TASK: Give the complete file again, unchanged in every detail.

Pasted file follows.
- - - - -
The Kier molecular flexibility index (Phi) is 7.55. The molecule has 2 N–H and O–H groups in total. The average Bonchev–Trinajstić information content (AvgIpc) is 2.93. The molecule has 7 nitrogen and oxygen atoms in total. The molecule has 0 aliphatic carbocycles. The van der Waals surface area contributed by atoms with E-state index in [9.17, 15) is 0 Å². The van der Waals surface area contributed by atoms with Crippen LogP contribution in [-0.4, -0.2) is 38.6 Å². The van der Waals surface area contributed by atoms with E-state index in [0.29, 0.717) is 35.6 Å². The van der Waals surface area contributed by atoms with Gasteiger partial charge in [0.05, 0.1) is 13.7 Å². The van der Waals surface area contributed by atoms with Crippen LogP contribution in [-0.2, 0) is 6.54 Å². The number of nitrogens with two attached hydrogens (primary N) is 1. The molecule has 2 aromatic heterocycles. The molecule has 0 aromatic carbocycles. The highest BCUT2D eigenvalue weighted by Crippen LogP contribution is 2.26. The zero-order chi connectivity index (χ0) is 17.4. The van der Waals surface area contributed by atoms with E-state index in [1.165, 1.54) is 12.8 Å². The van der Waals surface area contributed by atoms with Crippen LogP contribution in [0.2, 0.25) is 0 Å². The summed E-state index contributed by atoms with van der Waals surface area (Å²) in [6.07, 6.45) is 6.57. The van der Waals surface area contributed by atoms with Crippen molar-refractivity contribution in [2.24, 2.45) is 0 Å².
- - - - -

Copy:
The Kier molecular flexibility index (Phi) is 7.55. The molecule has 2 N–H and O–H groups in total. The average Bonchev–Trinajstić information content (AvgIpc) is 2.93. The molecule has 7 nitrogen and oxygen atoms in total. The molecule has 0 aliphatic carbocycles. The van der Waals surface area contributed by atoms with E-state index in [9.17, 15) is 0 Å². The van der Waals surface area contributed by atoms with Crippen LogP contribution in [-0.4, -0.2) is 38.6 Å². The van der Waals surface area contributed by atoms with E-state index in [0.29, 0.717) is 35.6 Å². The van der Waals surface area contributed by atoms with Gasteiger partial charge in [0.05, 0.1) is 13.7 Å². The van der Waals surface area contributed by atoms with Crippen LogP contribution in [-0.2, 0) is 6.54 Å². The number of nitrogens with two attached hydrogens (primary N) is 1. The molecule has 2 aromatic heterocycles. The molecule has 0 aromatic carbocycles. The highest BCUT2D eigenvalue weighted by Crippen LogP contribution is 2.26. The zero-order chi connectivity index (χ0) is 17.4. The van der Waals surface area contributed by atoms with E-state index in [1.165, 1.54) is 12.8 Å². The van der Waals surface area contributed by atoms with Crippen LogP contribution in [0.2, 0.25) is 0 Å². The summed E-state index contributed by atoms with van der Waals surface area (Å²) in [6.07, 6.45) is 6.57. The van der Waals surface area contributed by atoms with Crippen molar-refractivity contribution in [2.24, 2.45) is 0 Å².